Wednesday September 19, 2018 - ảnh 2Lantern is the most favorite toy of children during the Mid-Autumn festival 

A: This week, many listeners to VOV asked about the celebration of the Mid Autumn Festival in Vietnam and typical food served at the festival.

B: The Mid-Autumn Festival is held on 15th day of the eighth lunar month to celebrate the biggest full-moon of the year. In Vietnam, this festival caters especially to children.

A: Moon cakes are delicious specialties of the Mid-Autumn Festival. Vietnamese moon cakes a different flavor from Chinese, Korean, or Japanese mooncakes.

B: The most popular shape is square or round, with a pattern on top that depicts flowers, fairies on the moon, carps admiring a full moon, and other fun things. Bakers sometimes bake cakes shaped like pigs, rabbits, and other animals. 

Wednesday September 19, 2018 - ảnh 3Mid-Autumn fruit decoration 

A: Vietnamese mooncakes have a thin, pastry crust enclosing a sweet, dense filling, which often contains one or more salted egg yolks, which symbolizes the full moon. The traditional filling contains lotus seed paste and ground meat but more modern mooncakes have a chocolate, green tea, green or red bean, sesame, or durian thing.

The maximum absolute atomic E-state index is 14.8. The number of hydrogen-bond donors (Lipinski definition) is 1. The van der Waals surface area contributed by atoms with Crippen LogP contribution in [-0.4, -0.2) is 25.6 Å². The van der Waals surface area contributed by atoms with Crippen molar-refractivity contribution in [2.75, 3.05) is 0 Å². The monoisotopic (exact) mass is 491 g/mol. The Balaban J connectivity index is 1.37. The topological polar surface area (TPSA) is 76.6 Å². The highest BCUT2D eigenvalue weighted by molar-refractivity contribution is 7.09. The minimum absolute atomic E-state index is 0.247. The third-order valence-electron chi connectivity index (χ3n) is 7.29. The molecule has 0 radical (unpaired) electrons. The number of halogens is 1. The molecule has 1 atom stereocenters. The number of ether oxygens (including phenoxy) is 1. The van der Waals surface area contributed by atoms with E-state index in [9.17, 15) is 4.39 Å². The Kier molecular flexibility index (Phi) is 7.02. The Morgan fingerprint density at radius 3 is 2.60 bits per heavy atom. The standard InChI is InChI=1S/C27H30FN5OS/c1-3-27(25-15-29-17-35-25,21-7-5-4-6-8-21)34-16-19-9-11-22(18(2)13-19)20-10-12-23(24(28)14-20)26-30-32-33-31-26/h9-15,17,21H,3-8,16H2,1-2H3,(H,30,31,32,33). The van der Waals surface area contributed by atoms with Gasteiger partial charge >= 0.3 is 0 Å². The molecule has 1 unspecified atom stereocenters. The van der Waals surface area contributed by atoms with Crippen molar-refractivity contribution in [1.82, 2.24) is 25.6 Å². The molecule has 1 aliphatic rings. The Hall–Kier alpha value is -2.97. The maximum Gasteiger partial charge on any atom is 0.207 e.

Wednesday September 19, 2018 - ảnh 4

B: Vietnam has two main types of mooncakes: banh deo – white sticky rice cake and banh nuong - baked cakes. Banh deo, the white cake, is made of sticky rice and filled with a sweet mixture of lotus seeds, pumpkin seeds and green beans. Banh nuong, the brown cake, has a salty taste from a mixture of egg, pork fat, fried onions, peanuts and lemon leaves. Either cake can be round or square.

A: About a month prior to the festival, which falls on Monday this year, mooncakes go on sale everywhere. There is a trend toward making your own mooncakes for family and friends. Making homemade mooncakes is a fun way to teach children and foreigners about the cultural traditions of Vietnam. 

B: Moon cakes are often given as gifts to friends, relatives, parents and grandparents. Vietnamese people put moon cakes and variety of fruits on the ancestral altar as an offering to their ancestors.

A: On the evening of the 15th day of the 8th lunar month, the whole family gathers around a tray of fruits and of course, moon cakes, and the adults tell their kids legends associated with  the festival.